The liturgy on this the first of the days of the Triduum leads us through some of the central images and events of the Christian story.
The service, typically and most properly held in the evening, gives us, in the Liturgy of the Word, the story of the first Passover (Exodus 12.1-14), and of the institution of the Eucharist (1 Corinthians 11.23-26, and the account of Jesus's last supper(Jn 13.1-17, 31-15)). There is also the washing of the feet (love and service); and the celebration of the Eucharist for the last time before Easter, this time incorporating into the words of the Eucharistic Prayer 'On this very night...'. After the Eucharist, things take a dramatic turn: the abandonment of Jesus is represented in the stripping of the altar and covering of the cross, and the congregation is invited to reamain in vigil, or Watch, (as the Disiciples were to do whilst Jesus prayed on the Mount of Olives).
Music for this night is profound and beautiful.
During the Washing of the Feet, the appointed text is Ubi Caritas. There are many marvellous settings by composers (and the original Gregorian Chant is equally beautiful), but, none, perhaps, suprpasses Duruflé's setting:
Where charity and love are, God is there. Christ's love has gathered us into one.
Let us rejoice and be pleased in Him. Let us fear, and let us love the living God.
And may we love each other with a sincere heart. Amen.
As a motet during Communion, the text O Sacrum Convivium, attributed to St Thomas Aquinas, though relevant during any celebration of the Holy Eucharist, gains particular resonance tonight (though be careful of the Alleluias which often conclude this text - Alleluia doesn't return till Easter!).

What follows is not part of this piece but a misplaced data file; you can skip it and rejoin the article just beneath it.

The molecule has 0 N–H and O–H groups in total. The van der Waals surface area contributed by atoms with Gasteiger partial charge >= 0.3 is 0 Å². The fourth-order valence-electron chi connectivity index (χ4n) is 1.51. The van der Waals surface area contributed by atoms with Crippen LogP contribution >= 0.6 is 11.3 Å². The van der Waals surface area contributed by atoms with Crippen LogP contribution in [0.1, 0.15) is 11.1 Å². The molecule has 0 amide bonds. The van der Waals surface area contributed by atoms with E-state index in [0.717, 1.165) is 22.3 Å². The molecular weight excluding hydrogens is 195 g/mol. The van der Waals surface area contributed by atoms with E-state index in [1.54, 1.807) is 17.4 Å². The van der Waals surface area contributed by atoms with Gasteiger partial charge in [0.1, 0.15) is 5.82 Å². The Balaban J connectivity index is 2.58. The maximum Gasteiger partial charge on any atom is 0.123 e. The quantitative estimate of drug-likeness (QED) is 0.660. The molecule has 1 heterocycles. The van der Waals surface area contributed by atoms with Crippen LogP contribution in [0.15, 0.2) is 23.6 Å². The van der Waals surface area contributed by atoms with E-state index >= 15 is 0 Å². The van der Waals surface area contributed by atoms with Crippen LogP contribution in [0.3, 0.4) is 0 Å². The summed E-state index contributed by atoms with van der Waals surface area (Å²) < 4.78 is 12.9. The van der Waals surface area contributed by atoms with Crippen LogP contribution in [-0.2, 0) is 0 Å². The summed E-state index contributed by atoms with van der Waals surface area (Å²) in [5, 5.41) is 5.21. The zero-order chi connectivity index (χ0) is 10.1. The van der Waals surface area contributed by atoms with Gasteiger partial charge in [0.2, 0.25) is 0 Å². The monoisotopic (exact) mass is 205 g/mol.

After Communion we sing Now, my Tongue, the mystery telling, the last time the organ is played until Easter. Here are verses 2 and 3 from Common Praise.
That last night, at supper lying, with the Twelve, his chosen band,
Jesus, with the law complying, keeps the feast its rites demand;
then, more precious food supplying, gives himself with his own hand.
Word-made-flesh, by word he maketh very bread his flesh to be,
wine his blood, for whoso taketh; and if senses fail to see,
faith alone, the true heart waketh to behold the mystery.
Here's a slightly different translation sung by the St Thomas choir (NY):
During the stripping of the altar, verses from the Lamentations of Jeremiah are sung. This year I had hoped to use the first part of the setting by Victoria.
The beginning of the lamentations of the prophet Jeremiah.
ALEPH. How lonely sits the city that was full of people!
How like a widow has she become, she that was great among the nations!
She that was a princess among the cities has become a vassal.
BETH. She weeps bitterly in the night, tears on her cheeks;
among all her lovers she has none to comfort her;
all her friends have dealt treacherously with her, they have become her enemies.
Jerusalem, Jerusalem, return to the Lord your God.
Here are the Tallis Scholars: